KATHY EARNHARDT | The Butler Annual Midyear Show reaches its 65th year

The Butler Institute of American Art's Midyear Show, which is in its 65th consecutive year, has become a national institution.
One of this country's oldest and best-known juried painting competitions, the Butler Midyear has provided much sought-after recognition for scores of serious American painters, many of whom have chosen to work outside of this country's major art centers.
The Butler Midyear Show has also provided participating painters an element of professional growth, creating a catalyst to launch a number of careers during a critical time in many artists' development.
Show's history: Begun by Joseph Butler III in 1936 and first known as the New Year Show, the annual exhibition expanded in 1951 to include the 48 contiguous states, and ultimately survived as a survey of the current state of painting in America, including entrants from the 50 states.
Jurors for the Midyear have included such noted art world personalities as master painters Grant Wood, Edward Hopper, Robert Gwathmey, William Gropper, Aaron Bohrod and Moses Soyer -- all of whom have works included in the Butler's permanent collection.
Other past Midyear jurors include art historians Brian O'Doherty, Sam Hunter and Cleveland Museum Director Sherman Lee. This year's exhibition was judged by art historian and gallery owner Henry Eckert.
Participants: Artists participating in the Midyear read as a virtual "Who's Who" of American art. Included in the show over the years have been paintings by Elmer Bishoff, Richard Diebenkorn, Hans Hofmann, Abraham Rattner, Ben Shahn, Charles Bruchfield, Chen Chi, Harvey Breverman, Paul Jenkins, Colleen Browning, Ben Kamihira, Philip Evergood, Sidney Goodman, John Koch, Clyde Singer and Jack Levine, to name a few.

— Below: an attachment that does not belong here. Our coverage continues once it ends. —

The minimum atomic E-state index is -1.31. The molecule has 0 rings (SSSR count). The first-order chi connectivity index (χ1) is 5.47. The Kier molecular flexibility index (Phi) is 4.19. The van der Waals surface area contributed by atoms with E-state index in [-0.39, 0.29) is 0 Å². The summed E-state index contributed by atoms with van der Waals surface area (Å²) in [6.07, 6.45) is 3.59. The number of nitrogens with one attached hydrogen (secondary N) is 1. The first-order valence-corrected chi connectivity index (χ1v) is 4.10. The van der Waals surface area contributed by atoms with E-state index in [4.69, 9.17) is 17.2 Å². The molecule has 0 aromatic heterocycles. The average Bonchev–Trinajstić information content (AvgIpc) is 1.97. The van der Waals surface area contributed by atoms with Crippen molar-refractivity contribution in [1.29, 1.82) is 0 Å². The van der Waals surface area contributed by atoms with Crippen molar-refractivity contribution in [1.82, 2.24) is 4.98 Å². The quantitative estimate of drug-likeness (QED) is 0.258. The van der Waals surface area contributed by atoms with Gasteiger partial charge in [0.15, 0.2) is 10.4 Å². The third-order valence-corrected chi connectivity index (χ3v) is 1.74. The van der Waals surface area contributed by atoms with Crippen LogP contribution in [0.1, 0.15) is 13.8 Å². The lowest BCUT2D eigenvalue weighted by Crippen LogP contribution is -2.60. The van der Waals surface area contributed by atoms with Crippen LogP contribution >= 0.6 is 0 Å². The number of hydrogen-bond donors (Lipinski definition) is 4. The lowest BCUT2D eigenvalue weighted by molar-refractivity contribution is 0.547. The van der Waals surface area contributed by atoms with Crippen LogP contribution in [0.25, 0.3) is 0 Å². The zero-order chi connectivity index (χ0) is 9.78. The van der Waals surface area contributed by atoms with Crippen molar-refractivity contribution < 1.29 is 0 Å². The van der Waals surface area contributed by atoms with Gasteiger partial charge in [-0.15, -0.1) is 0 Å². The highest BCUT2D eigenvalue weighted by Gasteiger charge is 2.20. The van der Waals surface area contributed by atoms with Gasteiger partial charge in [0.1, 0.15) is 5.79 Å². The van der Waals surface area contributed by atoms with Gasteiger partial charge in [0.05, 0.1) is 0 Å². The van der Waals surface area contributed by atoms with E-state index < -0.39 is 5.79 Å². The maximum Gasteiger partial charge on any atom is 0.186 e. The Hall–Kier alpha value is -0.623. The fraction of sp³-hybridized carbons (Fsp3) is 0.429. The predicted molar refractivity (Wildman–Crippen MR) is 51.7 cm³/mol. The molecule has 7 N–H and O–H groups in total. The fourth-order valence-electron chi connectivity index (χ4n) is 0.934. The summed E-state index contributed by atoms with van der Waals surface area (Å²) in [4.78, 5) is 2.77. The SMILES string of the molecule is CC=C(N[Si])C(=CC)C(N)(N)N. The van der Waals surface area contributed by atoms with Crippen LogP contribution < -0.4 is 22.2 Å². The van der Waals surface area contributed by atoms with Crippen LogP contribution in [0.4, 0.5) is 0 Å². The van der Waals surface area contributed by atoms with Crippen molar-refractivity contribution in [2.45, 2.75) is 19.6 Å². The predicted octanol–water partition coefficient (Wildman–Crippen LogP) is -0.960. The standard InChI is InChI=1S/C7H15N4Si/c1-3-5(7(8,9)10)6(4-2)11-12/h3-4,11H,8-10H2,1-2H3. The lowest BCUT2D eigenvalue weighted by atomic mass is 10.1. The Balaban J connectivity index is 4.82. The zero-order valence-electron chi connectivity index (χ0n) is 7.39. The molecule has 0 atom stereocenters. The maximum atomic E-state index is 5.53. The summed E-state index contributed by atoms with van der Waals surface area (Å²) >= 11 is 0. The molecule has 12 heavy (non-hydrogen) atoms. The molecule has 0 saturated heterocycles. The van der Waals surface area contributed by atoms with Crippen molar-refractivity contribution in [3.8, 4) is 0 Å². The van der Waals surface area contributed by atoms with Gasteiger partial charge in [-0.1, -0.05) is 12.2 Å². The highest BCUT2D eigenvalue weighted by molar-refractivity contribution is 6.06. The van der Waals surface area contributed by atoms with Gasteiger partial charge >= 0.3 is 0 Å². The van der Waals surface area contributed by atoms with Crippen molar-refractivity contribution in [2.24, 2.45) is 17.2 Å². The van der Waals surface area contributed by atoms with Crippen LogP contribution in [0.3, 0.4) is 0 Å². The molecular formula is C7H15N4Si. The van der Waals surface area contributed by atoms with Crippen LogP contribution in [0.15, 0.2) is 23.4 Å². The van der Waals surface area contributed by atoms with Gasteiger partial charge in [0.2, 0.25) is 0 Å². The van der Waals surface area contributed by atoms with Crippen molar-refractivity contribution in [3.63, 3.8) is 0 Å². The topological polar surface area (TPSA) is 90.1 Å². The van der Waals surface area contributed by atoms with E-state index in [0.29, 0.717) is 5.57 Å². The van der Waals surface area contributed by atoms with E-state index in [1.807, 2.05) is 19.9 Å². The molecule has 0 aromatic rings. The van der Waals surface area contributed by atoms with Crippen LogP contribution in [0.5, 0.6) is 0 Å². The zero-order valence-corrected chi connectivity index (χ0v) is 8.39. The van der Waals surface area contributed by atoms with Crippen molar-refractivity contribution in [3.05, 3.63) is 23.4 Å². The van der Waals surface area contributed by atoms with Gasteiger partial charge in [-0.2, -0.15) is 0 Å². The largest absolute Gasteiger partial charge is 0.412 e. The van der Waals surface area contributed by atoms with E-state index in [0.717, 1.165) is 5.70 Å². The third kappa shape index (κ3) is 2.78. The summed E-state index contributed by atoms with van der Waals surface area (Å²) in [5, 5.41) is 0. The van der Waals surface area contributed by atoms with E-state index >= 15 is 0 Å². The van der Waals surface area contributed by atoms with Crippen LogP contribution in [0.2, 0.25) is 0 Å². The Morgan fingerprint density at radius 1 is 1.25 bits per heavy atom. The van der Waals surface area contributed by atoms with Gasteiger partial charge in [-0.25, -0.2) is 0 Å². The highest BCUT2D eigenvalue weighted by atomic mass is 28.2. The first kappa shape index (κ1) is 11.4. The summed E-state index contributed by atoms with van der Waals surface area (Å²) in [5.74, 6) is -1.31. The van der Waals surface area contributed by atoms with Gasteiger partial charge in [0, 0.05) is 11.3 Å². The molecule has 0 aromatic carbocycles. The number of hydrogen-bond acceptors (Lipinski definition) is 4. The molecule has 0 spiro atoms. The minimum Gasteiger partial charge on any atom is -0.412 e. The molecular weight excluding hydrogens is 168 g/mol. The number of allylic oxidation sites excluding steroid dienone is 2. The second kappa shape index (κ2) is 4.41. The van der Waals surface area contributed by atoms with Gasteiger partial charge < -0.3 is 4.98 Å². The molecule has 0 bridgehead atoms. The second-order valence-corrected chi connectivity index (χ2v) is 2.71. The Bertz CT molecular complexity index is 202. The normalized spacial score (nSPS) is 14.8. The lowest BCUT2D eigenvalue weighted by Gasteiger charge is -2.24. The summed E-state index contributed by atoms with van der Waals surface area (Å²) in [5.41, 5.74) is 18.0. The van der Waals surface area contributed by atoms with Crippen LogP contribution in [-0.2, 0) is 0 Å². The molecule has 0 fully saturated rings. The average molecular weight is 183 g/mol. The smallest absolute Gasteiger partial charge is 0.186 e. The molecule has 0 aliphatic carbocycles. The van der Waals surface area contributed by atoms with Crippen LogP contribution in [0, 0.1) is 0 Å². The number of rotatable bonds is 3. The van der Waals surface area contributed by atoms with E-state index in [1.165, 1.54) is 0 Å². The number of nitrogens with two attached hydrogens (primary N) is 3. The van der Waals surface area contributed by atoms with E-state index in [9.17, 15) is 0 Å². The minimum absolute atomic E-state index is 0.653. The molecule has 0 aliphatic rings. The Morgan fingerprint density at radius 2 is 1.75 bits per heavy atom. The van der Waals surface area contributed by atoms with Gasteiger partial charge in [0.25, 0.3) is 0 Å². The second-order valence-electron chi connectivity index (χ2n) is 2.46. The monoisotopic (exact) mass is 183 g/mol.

Over the years, realist has been prominent in the Midyear show in painters, with works by artists such as Philip Pearlstein, Lance Richbourg and Audrey Flack on view. (All the aforementioned artists have works in the Butler collection.)
Wolf Kahn, whose pastel works are at the Butler in Youngstown, was also a participant in past shows as participating artist. At 73, artist Wolf Kahn is one of the most respected painters in America. Both as an artist and an insightful writer on art, Kahn has also distinguished himself as a great teacher.
In his Butler exhibition, Kahn extends the tradition of the Impressionist painters -- Degas, Monet and Mary Cassatt -- who favored pastel as a second medium of expression.
The exhibition is accompanied by a full-color, scholarly catalog available for purchase in the Butler's Museum Gift Shop.
Both the Butler Midyear Show and Wolf Kahn exhibition are on view through Aug. 22. The exhibitions are made possible through the generosity of John R. "Jack" Butz.
Reception planned: This year, the Butler will celebrate the Midyear Show and the Wolf Kahn pastels exhibition with a reception for participating artists, Butler members and out-of-town guests. For information or reservations, call (330) 332-8213 or (330) 743-1711, Ext. 117. The Butler's 65th Annual Midyear Show includes 129 works by 93 artists. The Midyear exhibition is accompanied by a comprehensive catalog available for purchase in the Butler's Museum Gift Shop.
The Butler Education Department is energized as it prepares for the Butler Summer Arts Day Camp for children scheduled for later this month. Activities in music, visual arts, drama and literature are planned.
Volunteers are being sought for the project. A new class to train museum tour guides is also being planned. Call (330) 743-1711, Ext. 114, for information about both programs.
XButler hours in Youngstown are Tuesday, Thursday, Friday and Saturday, 11 a.m. to 4 p.m.; Wednesday, 11 a.m. to 8 p.m.; and Sunday, noon to 4 p.m. Butler hours at the Trumbull branch are Wednesday through Sunday, 11 a.m. to 4 p.m. Butler Salem hours are Wednesday through Saturday, 11 a.m. to 4 p.m. Admission to all three facilities is free.

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